As a young Canadian living in France, Jean Vanier was at the forefront of what gradually became the widely accepted movement to de-institutionalize people who had developmental disabilities.

Distressed by the scandalous conditions he saw in institutions, in 1964 Jean Vanier invited two men with developmental disabilities to live with him – an act unheard of at the time. He named their small house “L’Arche,” after Noah’s Ark.

The three created home life together, sharing daily tasks and times of relaxation as would a family. Soon they welcomed more men and women with developmental disabilities and many young assistants, from various countries including Canada, who wanted to share in this unique experience of living in community.

As L’Arche grew, it opened other homes in the village and started small work projects and creative studios where fine hand-crafted items were made. When assistants returned to their home countries they carried the vision of L’Arche with them.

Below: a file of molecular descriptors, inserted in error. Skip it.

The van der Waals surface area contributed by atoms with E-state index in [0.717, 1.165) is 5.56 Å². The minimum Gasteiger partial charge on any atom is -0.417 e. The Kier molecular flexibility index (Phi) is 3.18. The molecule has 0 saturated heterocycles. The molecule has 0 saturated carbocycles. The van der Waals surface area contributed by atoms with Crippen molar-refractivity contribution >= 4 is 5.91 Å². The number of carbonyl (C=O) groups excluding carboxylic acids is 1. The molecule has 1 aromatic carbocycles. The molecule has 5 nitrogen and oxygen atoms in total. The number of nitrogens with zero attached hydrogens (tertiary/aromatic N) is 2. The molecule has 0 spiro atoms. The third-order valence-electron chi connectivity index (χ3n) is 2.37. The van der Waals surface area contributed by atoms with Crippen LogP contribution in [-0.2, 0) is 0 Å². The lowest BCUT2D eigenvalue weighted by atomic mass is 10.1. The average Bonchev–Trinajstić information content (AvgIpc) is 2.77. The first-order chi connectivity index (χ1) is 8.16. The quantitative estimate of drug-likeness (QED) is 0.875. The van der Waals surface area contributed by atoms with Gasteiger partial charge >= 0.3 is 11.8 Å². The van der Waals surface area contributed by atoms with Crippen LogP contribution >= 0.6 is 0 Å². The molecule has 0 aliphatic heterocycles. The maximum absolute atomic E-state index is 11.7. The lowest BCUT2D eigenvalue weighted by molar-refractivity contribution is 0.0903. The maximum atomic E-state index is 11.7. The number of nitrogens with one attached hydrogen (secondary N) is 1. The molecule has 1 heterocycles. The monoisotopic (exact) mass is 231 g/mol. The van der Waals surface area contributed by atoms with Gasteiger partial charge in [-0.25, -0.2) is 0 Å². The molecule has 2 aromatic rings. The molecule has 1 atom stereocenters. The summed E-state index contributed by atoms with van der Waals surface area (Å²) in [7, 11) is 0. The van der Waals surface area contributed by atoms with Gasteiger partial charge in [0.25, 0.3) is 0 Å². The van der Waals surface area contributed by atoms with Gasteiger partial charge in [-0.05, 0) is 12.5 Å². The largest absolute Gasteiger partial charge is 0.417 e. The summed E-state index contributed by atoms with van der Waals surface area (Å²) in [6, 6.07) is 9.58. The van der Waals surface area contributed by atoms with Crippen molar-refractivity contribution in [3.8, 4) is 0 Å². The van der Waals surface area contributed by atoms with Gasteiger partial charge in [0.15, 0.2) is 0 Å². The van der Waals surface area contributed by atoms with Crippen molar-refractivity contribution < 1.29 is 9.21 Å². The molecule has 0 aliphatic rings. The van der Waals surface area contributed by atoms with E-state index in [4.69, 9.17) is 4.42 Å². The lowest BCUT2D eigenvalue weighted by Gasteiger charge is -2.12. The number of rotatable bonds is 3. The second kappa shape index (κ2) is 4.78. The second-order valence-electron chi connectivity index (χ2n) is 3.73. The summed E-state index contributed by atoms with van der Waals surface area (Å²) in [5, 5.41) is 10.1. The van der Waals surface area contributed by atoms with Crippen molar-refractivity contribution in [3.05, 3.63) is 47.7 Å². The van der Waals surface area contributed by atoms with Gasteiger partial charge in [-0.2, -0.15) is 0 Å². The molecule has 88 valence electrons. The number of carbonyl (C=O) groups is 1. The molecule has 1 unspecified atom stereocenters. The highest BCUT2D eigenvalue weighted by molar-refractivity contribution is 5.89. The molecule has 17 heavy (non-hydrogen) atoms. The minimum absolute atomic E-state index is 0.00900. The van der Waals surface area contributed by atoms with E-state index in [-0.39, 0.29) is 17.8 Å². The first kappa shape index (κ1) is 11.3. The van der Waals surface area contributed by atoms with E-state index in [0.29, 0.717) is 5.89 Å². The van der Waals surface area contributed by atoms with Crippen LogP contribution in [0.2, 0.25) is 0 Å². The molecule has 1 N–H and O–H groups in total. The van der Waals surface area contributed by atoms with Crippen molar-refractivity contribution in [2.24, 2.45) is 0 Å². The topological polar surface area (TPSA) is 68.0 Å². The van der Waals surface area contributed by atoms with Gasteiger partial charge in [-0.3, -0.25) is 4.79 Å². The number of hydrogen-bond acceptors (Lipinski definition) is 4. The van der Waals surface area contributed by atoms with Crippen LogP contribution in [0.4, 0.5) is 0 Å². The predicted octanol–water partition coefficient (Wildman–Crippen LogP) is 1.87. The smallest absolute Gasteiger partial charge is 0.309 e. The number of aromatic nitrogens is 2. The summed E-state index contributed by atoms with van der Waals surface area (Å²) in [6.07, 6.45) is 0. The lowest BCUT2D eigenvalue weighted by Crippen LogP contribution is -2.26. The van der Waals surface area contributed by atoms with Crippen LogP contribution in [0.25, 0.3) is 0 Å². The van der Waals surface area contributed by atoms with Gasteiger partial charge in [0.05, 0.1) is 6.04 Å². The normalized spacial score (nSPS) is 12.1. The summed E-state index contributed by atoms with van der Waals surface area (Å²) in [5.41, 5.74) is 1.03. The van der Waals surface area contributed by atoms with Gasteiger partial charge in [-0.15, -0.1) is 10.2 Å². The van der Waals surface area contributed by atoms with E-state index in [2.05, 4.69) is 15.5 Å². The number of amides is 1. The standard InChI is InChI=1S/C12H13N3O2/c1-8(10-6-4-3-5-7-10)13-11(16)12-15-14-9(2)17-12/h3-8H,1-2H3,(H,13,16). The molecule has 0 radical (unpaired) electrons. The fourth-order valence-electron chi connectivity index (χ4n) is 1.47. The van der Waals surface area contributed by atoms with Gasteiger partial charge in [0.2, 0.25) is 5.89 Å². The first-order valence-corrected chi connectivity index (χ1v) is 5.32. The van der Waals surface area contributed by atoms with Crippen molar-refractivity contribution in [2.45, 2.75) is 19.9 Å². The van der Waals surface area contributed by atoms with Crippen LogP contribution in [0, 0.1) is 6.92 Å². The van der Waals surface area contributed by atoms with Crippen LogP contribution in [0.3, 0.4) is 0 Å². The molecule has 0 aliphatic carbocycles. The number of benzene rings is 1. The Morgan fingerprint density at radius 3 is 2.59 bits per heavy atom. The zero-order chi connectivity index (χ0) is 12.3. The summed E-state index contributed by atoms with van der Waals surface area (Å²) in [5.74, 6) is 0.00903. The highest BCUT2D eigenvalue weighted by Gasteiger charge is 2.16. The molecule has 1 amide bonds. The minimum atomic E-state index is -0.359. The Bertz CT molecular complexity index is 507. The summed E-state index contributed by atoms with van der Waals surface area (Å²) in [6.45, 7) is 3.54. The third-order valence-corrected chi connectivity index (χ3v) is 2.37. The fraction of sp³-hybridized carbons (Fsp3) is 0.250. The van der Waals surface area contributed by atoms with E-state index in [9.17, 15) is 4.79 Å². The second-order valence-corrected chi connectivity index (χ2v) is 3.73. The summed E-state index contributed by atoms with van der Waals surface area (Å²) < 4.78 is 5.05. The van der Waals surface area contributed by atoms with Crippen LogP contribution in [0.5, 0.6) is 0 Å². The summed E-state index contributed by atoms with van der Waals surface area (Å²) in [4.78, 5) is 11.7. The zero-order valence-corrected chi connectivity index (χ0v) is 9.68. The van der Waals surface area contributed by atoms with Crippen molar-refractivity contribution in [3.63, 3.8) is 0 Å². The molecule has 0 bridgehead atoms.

Vanier very quickly discovered that the people whom he had befriended had much to give him and to teach him about life. This awareness is fundamental to L’Arche and is what continues to attract many of the assistants who come to L’Arche. Jean Vanier is recipient of numerous honours recognizing his humanitarian work and his leadership as a social visionary, among them the Companion of the Order of Canada, the Legion of Honour (France), the Pope Paul VI International Prize, and Templeton Prize 2015.


After spending a year in France, Steve and Ann Newroth brought Jean Vanier’s vision home with them. In 1969, with the gift of a large house and some property, the first community outside France opened in Canada. In the 70s, L’Arche grew rapidly around the world. L’Arche continues to grow as every year new communities are opened.